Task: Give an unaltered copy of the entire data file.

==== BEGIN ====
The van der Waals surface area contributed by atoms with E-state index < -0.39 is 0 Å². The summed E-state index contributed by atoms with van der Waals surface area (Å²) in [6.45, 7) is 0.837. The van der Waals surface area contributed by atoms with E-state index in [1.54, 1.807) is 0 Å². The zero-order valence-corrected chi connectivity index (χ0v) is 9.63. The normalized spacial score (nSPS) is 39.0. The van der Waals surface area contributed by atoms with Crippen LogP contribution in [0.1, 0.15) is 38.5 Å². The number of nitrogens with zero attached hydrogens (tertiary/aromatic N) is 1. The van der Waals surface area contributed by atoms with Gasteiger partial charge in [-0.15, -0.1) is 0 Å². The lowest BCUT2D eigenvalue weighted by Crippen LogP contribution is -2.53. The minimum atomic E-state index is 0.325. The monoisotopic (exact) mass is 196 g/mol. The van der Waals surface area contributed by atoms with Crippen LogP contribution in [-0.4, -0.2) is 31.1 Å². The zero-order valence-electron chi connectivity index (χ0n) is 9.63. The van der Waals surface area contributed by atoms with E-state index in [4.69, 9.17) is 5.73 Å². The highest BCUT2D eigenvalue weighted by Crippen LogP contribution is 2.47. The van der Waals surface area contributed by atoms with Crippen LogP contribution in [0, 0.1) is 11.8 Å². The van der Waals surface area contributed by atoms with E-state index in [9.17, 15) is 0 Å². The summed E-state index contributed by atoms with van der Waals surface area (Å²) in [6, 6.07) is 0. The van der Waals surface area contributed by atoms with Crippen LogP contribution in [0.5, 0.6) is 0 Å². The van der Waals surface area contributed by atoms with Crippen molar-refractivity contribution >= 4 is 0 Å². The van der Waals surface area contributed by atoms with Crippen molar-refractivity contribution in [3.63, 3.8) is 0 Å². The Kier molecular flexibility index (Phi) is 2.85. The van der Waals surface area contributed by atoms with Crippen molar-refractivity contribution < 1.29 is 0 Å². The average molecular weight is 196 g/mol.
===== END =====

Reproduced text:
The van der Waals surface area contributed by atoms with E-state index < -0.39 is 0 Å². The summed E-state index contributed by atoms with van der Waals surface area (Å²) in [6.45, 7) is 0.837. The van der Waals surface area contributed by atoms with E-state index in [1.54, 1.807) is 0 Å². The zero-order valence-corrected chi connectivity index (χ0v) is 9.63. The normalized spacial score (nSPS) is 39.0. The van der Waals surface area contributed by atoms with Crippen LogP contribution in [0.1, 0.15) is 38.5 Å². The number of nitrogens with zero attached hydrogens (tertiary/aromatic N) is 1. The van der Waals surface area contributed by atoms with Gasteiger partial charge in [-0.15, -0.1) is 0 Å². The lowest BCUT2D eigenvalue weighted by Crippen LogP contribution is -2.53. The minimum atomic E-state index is 0.325. The monoisotopic (exact) mass is 196 g/mol. The van der Waals surface area contributed by atoms with Crippen LogP contribution in [-0.4, -0.2) is 31.1 Å². The zero-order valence-electron chi connectivity index (χ0n) is 9.63. The van der Waals surface area contributed by atoms with E-state index in [4.69, 9.17) is 5.73 Å². The highest BCUT2D eigenvalue weighted by Crippen LogP contribution is 2.47. The van der Waals surface area contributed by atoms with Crippen LogP contribution in [0, 0.1) is 11.8 Å². The van der Waals surface area contributed by atoms with E-state index in [9.17, 15) is 0 Å². The summed E-state index contributed by atoms with van der Waals surface area (Å²) in [6, 6.07) is 0. The van der Waals surface area contributed by atoms with Crippen LogP contribution in [0.5, 0.6) is 0 Å². The van der Waals surface area contributed by atoms with Crippen molar-refractivity contribution >= 4 is 0 Å². The van der Waals surface area contributed by atoms with Crippen molar-refractivity contribution in [3.63, 3.8) is 0 Å². The Kier molecular flexibility index (Phi) is 2.85. The van der Waals surface area contributed by atoms with Crippen molar-refractivity contribution < 1.29 is 0 Å². The average molecular weight is 196 g/mol.